The main featured one-shot, which is also the longest and split in four blocks across the volume, is the hilariously titled 'Kishizuki-san is a Graceful but Bitchy Girl', which is exactly what the title promises: pretty much rom-com fanservice featuring Kishizuki-san herself, who is in fact the school's idol, and graceful and bitchy in equal measure. The story is pretty much non-existent, but graphically it's on par with Hattori's main series - and full color, which always helps.



The other one-shots are mostly b&w, and generally fall within the standards of comedy, with a dash of yuri here and there. The highlights are definitely 'Dear Miyuki-chan', a bizarre almost-mystery with a hilariously comedical twist ending; and 'Existence Check', which is Hattori's first published one-shot ever and, graphically, far from the author's current style but still not too bad at all.



Rounding out the collection is a gallery of illustrations for various clients, from pinups for manga magazines to a mascot designed for NHK Japan, to a way-too-cute 'manatee burger' chara created to promote Mie's food industry...  I have to say it's quite nice and refreshing to see an author who's not afraid to show commercial work for hire and humble beginnings along with more recent work - as I mentioned in previous posts, the tendency is to swiftly sweep under the rug all traces of non-professional, non-manga work as soon as an author reaches some kind of notoriety. A shame, really.

Overall, a pretty good collection, which made me appreciate more a mangaka who, to be honest, hadn't impressed me much before.

Friday, November 30, 2018

Acqua - Pianeta by 結布

Warning: cover aside, the images in this review are NOT of the actual reviewed item. There are none online, and the volume is so tightly bound scanning or photographing would actually require tearing it apart. So, yeah, enjoy some unrelated eye candy!

Lately I've been trying to shift more of my (meagre) Japanese practice into actual reading and listening. NHK takes care of the former (everything still pretty much sounds like a jumble of 'u' sounds), while the former is mostly done through manga, though I've begun to tackle bits and pieces of novels here and there.

One of the best manga I have read in its original language so far is Acqua-Pianeta (awesome Itarian title by the way) by 結布, of who I had read before the excellent ゆかりちゃん, though this time around Yuu is in charge of the story, as well as the artwork.



I admit that most of my reasons to like Acqua-Pianeta boil down to the fact that I simply love slice of life, nothing-happens postapocalyptic (is eupostapocapyptic actually a word, or just an oxymoron?) stories in the vein of Yokohama Kaidashi Kikou, and that's pretty much a requirement for enjoying Yu's single volume story of people stranded on a flooded, yet surprisingly peaceful future Earth: if you expect things to actually happen, you're out of luck. The biggest adventure our girls face - yes, all of the co-protagonists are girls - is finding an old sign pointing to a long collapsed Tokyo Sky Tree. The rest of the time they go to school, fish, attend some singing practice, et cetera. The backstory on what happened to Earth is barely touched upon - apparently most of people have moved to Mars - but, honestly, that's not really the point of this manga to begin with, so all's forgiven.



The artwork, on the other hand, is all but ordinary. In full color, Yu has a painterly style that is nothing short of amazing: landscapes are rendered in a technique that almost borders into watercolors, and the anatomy and layout of each scene is invariably spot-on. She has a special flair for spanning, full -page scenes that do away with frames, letting the manga approach illustration territory.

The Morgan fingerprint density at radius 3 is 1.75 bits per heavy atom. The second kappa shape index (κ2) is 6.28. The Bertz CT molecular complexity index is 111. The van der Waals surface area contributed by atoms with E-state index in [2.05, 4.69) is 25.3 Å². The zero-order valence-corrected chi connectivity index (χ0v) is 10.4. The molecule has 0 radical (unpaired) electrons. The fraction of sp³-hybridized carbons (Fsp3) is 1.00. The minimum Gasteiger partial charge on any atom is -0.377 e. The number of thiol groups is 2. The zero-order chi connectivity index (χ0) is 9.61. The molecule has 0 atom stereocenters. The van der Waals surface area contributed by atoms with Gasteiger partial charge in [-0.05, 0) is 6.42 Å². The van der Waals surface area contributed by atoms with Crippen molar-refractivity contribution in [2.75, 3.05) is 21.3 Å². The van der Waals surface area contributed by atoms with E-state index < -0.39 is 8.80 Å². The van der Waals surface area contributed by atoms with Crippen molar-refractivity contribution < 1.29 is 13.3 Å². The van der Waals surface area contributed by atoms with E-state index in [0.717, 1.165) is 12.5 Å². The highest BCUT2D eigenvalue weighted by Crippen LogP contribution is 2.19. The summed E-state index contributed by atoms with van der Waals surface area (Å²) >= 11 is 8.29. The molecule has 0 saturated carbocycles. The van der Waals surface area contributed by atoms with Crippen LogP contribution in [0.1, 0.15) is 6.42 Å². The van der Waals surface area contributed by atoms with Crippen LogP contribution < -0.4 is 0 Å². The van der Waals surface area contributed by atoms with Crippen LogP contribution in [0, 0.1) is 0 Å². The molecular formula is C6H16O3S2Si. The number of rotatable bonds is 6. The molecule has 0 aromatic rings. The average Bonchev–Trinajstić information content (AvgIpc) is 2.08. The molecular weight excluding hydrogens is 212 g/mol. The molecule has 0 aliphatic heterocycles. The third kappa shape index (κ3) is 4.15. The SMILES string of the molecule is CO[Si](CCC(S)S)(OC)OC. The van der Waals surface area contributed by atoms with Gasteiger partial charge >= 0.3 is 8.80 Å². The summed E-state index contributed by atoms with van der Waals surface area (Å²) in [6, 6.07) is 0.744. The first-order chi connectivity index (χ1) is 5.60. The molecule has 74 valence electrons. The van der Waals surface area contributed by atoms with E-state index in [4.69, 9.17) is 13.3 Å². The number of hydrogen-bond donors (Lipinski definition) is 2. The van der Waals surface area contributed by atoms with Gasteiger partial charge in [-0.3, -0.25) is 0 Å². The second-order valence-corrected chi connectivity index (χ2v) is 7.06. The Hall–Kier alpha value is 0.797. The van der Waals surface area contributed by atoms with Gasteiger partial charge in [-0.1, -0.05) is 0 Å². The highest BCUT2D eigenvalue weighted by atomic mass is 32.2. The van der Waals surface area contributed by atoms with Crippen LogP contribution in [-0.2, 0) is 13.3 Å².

So yes, very good stuff. I understand her most recent work is some kind of Yami no Moribito adapatation, which I'll be sure to pick up as I really enjoyed the novels too.


Saturday, November 10, 2018

Benigyokozui vol.37 by Carnelian / Yggdrasity by Soji Hisakata / Furu Machi by Yoshitoshi ABe

Triple review today because, honestly, there just isn't enough meat around these bones to flesh out a full review for each dōjinshi... one of the downsides of the medium is that, more often than not, if you're buying blind (which, even with extensive online research, is almost always the case when purchasing from abroad) you'll find yourself with brochure-sized publications that, if you're lucky, won't be a mere collection of rough black-and-white sketches...

Let's start from the best one of the three. Yggdrasity by Soji Hisakata (2011) is a very, very thin illustration collection, clocking in at a mere 20 pages... but hey, at least it's on glossy paper, and full color! He seems to be one from that score of Japanese illustrators that mostly live off working in the fantasy light novels / trading cards / magazines genre - he also has a page on 100 Masters of Bishojo Painting - and the fare displayed in Yggdrasity (what the title might be trying to convey... your guess is as good as mine) seems to confirm this. There are a couple of bizarre exceptions, such as a scene from Dante's Purgatory (yeah, that Dante); and a few action pieces dedicated to Greek mythology. Little criticism can be moved from a visual point of view: Hisakata clearly knows his way around digital painting, and his handling of color and composition puts him squarely into professional 'commercial' territory. The competition is fierce, and probably something more needs to be done to stand out, but for some this might be more than enough.



On the other hand, Benigyokozui [?] by Carnelian, fails to deliver in spite of being also on glossy paper, also full color, and a tiny bit thicker too - about 30 pages. I'm clearly in the minority in my assessment, as this is nothing less than the 37th volume put out by this circle...